allow-scripts if you wish. On my test policy I'd enabled sandboxing and set the
allow-scripts flag as I'd like to be able to do both of those things. What I hadn't realised though was that I'd forgotten to add the
allow-same-origin flag, so none of my JS was going to be able to issue XHRs against my own domain. Oopsie! That said though, this is a report-only policy (CSPRO) header and this is exactly what it's for. You can issue a new policy, make a mistake and rather than things falling apart you will just get lots of errors in the console and loads of reports sent back to say 'hey, you screwed up'. Unless of course you're using Safari.
Safari takes the, admittedly wrong, policy settings and is actually applying them to the page! This should never happen for a report only header but it also should never happen for the
sandbox directive either. The specification clearly states that "The sandbox directive will be ignored when monitoring a policy".
The fact that this breaks the analyser is because the sandbox is forcing the script to be loaded into its own origin. When it then tries to make an XHR to the site, which normally would have been the same origin, it is now actually a cross-origin request. The request, instead of being from report-uri to report-uri, is now from null to report-uri. This origin is not present in the ACAO header and the request fails. The error message that you get from Safari really doesn't help in identifying the cause of the problem here and is pretty useless. Chrome on the other hand gives you a much better error which I generated by temporarily enforcing the misconfigured header in a live CSP.
Armed with this information I was able to identify the source of the problem and disabled the CSPRO header which fixed the site in Safari. Enforcing a directive in a report only policy is bad, but enforcing a directive that's not even supposed to be monitored in a report only policy is even worse. Update: It seems that Edge also mirrors this behaviour and enforces the sandbox directive in a report only policy.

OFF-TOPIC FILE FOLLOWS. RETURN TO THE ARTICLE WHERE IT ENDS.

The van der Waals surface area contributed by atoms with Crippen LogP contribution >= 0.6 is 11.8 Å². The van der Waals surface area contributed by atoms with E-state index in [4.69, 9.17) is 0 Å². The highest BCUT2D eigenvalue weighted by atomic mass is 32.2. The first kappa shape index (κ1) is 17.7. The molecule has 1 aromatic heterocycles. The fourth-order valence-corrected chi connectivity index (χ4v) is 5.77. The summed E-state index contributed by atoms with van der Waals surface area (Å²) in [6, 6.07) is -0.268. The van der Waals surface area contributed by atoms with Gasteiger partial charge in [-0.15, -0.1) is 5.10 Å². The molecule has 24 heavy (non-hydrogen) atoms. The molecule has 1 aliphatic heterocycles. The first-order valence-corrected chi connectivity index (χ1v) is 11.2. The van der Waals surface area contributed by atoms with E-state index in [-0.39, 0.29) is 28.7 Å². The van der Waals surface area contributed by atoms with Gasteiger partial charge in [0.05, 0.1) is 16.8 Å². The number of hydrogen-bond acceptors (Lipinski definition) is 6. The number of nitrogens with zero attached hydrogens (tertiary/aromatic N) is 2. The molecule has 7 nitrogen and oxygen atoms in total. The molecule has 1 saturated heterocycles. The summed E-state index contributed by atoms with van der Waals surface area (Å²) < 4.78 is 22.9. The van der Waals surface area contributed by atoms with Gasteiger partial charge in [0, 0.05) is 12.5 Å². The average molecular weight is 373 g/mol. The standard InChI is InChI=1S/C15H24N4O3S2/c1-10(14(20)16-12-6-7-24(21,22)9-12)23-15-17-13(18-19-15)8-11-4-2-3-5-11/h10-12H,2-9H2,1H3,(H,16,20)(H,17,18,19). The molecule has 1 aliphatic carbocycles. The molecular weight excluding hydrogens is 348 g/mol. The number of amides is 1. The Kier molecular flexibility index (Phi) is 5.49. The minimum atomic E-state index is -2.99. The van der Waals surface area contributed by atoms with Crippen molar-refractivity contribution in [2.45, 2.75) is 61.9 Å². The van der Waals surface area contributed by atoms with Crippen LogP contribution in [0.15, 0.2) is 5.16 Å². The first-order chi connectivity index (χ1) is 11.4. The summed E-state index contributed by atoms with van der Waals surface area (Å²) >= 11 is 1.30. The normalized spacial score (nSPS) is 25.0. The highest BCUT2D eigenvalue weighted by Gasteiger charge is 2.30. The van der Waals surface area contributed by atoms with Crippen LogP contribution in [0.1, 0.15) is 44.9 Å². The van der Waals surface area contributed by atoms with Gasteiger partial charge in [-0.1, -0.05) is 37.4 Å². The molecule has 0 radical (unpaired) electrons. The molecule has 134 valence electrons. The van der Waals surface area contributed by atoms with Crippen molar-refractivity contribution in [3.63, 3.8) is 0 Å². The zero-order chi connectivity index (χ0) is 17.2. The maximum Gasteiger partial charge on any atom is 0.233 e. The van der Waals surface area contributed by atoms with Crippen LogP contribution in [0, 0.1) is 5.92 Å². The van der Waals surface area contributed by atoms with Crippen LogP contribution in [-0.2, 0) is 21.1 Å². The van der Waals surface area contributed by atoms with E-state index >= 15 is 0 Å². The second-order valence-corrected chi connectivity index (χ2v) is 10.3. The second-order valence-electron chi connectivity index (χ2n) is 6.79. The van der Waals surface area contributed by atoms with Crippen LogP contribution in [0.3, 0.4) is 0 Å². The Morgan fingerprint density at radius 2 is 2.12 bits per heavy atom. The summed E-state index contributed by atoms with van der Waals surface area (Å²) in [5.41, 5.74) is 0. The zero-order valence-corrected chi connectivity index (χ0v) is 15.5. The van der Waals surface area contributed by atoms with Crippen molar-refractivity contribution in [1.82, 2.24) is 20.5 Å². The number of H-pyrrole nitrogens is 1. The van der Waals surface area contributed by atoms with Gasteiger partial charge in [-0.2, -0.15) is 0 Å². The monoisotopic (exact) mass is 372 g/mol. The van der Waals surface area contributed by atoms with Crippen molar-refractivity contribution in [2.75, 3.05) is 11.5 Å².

How violation reporting helped
The reports that started flooding in for the problem with not specifying the scheme came in thick and fast. Virtually every asset on the page was creating a report because none of them were being loaded. Each page load requires many assets to be loaded and there are many page loads constantly taking place. This is a really great way to instantly know that something is wrong. The real time view on my CSP report dashboard went nuts and I knew it was time to start digging. Initially I thought I'd done something wrong but after checking a few local browsers and seeing that they weren't sending any reports (Chrome and Firefox) I knew I had to broaden my search. This has led me to realise that knowing which browser sent the reports that you're seeing could be quite important and is now something that I will be working on. A small icon, think of a favicon, by each report to show which browsers have reported that particular issue would be ideal. If you suddenly get an issue being produced by only one particular browser, or only mobile browsers for example, it can quickly narrow down the problem and allow you to resolve it faster. Hopefully I should be able to have something up and running on the test site in the next week or two. As for the sandbox issue, that's a bit more problematic because this particular issue didn't generate a CSP violation. The XHR failed because it broke the same origin restrictions. Yes, they came about because of the CSP, but it seems the browser was killing the request outside of the context of the CSP. This is where some more wide reaching QA would have picked up on the issue and I now have a MacBook Pro and an iPhone 4S handy for testing on Apple/Safari.